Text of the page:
Thank God our salvation is far deeper than temporary emotions. Thank God that His word is our truth, not the way we feel when we get up in the morning! And that, my friends, is what brings true joy.
Jennifer Maggio is the happily married mother of three who has a passion for the single parent family. The founder of The Life of a Single Mom Ministries and Overwhelmed: The Single Moms Magazine, Maggio spends many of her days praying for and counseling with single mothers nationwide. For more information, visit http://www.thelifeofasinglemom.com.
Article first appeared on iBelieve.com
There is absolutely no competition in the Kingdom of God. Run your race. Do what God has called you to do. Am I saying there can never be a friendly competition among church friends? Of course not. But If you are concerned with becoming "the next big thing" in the Christian world, check your heart.
Are you running your nonprofit, because you want to change lives or so that others may know what you are doing? Are you hosting that Bible study in hopes that you will one day be the biggest at your church or so that others may know Christ more intimately? Do you sing just a little louder than everyone else from the choir loft to praise your King or in hopes that someone may discover you as the next big talent at your church?
".....whatever you do, do it all for the glory of God." 1 Corinthians 10:31b
Jesus says in Matthew 6:1-2 to be careful not to do good deeds publicly for the admiration of others, for that may be all the reward you will ever get! Do it because you want to see the Kingdom of Heaven grow. Do it to serve others. Do it because the Lord prompted you.
Do you get jealous when the church or ministry across town has an event that happens to catch the eye of the local newspaper? Or do you rejoice that God is using them in such a way?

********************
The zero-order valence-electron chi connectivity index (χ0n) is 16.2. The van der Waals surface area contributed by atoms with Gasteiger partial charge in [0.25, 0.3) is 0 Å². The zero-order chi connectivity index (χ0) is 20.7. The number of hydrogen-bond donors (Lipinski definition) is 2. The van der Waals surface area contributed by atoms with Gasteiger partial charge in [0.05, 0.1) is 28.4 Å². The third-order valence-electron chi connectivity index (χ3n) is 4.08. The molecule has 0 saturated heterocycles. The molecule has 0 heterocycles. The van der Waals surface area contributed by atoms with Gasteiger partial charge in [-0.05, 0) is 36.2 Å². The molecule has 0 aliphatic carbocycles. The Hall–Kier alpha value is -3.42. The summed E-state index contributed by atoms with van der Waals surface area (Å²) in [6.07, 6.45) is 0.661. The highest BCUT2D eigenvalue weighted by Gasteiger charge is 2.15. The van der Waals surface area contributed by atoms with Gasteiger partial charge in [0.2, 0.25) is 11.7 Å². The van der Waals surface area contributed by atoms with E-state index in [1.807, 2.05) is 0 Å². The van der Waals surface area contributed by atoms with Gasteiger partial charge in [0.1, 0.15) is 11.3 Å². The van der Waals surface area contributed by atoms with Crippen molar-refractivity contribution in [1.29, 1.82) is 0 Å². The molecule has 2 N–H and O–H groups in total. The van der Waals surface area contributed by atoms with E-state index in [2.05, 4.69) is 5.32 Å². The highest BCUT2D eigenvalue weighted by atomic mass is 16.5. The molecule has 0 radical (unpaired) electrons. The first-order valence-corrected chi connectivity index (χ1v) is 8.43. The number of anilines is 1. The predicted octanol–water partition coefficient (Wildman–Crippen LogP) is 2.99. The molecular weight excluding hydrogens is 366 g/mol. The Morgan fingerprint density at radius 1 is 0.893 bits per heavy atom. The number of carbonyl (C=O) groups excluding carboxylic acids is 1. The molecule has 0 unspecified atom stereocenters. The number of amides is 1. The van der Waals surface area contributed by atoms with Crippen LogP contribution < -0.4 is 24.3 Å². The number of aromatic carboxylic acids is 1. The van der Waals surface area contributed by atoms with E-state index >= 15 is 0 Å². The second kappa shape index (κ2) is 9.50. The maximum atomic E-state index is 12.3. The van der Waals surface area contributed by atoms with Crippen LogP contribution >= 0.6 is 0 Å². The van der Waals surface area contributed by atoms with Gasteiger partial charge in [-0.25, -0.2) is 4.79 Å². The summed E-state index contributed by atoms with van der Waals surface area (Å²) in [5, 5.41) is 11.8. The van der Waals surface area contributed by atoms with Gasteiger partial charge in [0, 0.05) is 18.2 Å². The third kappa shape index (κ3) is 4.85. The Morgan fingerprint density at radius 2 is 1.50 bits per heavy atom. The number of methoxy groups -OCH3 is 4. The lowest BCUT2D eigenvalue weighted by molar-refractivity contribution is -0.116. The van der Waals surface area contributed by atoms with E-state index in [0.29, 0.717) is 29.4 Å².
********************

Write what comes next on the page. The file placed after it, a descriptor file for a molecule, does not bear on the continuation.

Do you find yourself critiquing another church, pastor, or ministry that has a similar ministry as yours?
Do you feel genuine excitement when God elevates another church or ministry for His purposes? Or do you secretly struggle with jealousy?
It doesn't matter if no one ever sees how much trash you have picked up after services, how many hours you have worked on that message, or how many women you have prayed with at coffee shops. The Lord saw. He sees you working to bring others unto Himself. He sees your genuine compassion.
May I challenge you to rest in knowing that your place - your role - in the Kingdom is significant. The one who happens to be on stage sharing the Word (whether to 50 or 5,000) is not more significant than the one wiping babies' noses in the nursery. They each have their role. And.....the event, Bible study, or ministry doesn't run as smoothly, if we each don't step into our role and utilize the gifts God has given to us.
"Just as our bodies have many parts and each part has a special function, so it is with Christ's body. We are many parts of one body, and we all belong to each other. " Romans 12:4-5
Understand that churches, ministries, nonprofits, and Bible studies are healthy when they produce "fruit." Sometimes that is indicated through numbers and sometimes not.
Finally, I would urge you to be very careful about gaging someone else's motivations. It is much easier to criticize, judge, and point fingers at another church, ministry, or Bible study than to encourage and glean knowledge from them.
Jennifer Maggio is an award-winning author and speaker who has a passion to see the body of Christ live life in total freedom. She is founder of The Life of a Single Mom Ministries and author of 4 books. She has been featured in hundreds of media venues. For more information, visit http://www.jennifermaggio.com.